Commodity, Equity and Financial markets have recovered substantially from the March panic lows. Asia and Brasil have led the world economy toward recovery, can Hong Kong lead the art market back to stability? That seems to be the strategy for South Korea’s Seoul Auction Co. which held its first sales in HK late last year. Bloomberg‘s Le-Min Lim tells the story:
A stock-market rebound in cities such as Hong Kong and China, fueled by economic recovery, is reviving interest in art purchases among wealthy Asians, said Misung Shim, managing director of Seoul Auction’s Hong Kong office. A prevailing economic slump in Europe and the U.S. has made Western art more affordable in recent months and helped spur Asian buying. […]
“Many Asian collectors have always understood and loved Western art,” said Shim, 41, in a telephone interview. “This happens to be a good time to buy.” […]
South Korea’s largest art-auction house, which held its first sale in Hong Kong on Oct. 7, said vividly colored works by established artists like Andy Warhol, Lichtenstein and Damien Hirst are especially popular.[…]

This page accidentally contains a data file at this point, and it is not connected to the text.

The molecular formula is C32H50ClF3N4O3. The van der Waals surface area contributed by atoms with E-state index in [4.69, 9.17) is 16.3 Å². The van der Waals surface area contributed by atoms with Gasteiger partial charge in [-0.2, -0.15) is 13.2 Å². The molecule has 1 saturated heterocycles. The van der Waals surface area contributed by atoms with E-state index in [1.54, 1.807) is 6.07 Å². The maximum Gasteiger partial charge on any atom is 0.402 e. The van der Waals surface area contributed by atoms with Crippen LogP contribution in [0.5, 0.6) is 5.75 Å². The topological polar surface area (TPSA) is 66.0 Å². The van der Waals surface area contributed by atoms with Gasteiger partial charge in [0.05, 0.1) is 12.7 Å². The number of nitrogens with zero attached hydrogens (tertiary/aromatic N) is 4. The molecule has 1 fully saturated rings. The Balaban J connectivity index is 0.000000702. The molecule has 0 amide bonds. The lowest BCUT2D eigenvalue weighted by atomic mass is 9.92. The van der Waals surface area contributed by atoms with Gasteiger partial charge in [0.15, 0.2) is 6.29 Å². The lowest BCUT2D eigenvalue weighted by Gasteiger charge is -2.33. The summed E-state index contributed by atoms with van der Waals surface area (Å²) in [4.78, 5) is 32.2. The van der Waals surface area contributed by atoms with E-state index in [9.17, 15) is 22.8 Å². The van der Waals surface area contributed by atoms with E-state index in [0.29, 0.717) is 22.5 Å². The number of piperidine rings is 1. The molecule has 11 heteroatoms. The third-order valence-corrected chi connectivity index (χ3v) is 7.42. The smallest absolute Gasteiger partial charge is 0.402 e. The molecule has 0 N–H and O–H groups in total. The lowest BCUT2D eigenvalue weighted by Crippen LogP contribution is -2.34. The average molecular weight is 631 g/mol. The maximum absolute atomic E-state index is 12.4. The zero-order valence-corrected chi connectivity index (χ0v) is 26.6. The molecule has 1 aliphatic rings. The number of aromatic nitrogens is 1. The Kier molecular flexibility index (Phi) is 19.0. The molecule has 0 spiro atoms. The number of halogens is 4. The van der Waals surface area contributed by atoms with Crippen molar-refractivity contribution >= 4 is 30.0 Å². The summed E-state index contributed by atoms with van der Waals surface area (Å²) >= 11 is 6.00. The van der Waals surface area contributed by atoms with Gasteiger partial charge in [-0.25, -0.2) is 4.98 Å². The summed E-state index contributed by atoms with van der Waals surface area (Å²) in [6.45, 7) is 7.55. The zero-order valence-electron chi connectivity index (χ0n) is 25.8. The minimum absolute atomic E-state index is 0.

If the economic slump persists in Europe and the U.S., more works may flow to auctions in Asia. Works by Asian contemporary artists, including Anish Kapoor, are also gaining global acclaim and are increasingly sought after by buyers in the region, Shim said. Seoul Auction opened a Hong Kong office this month to expand in the city.The company, which has about 60 percent of South Korea’s market, competes with rivals like Christie’s and Sotheby’s outside the country, partly by offering lower commissions. Seoul Auction charges buyers staggered rates of 10 percent and 15 percent; Christie’s and Sotheby’s charge between 12 percent and 25 percent. The company asks sellers for about 10 percent in commission, though that’s subject to negotiation, Shim said.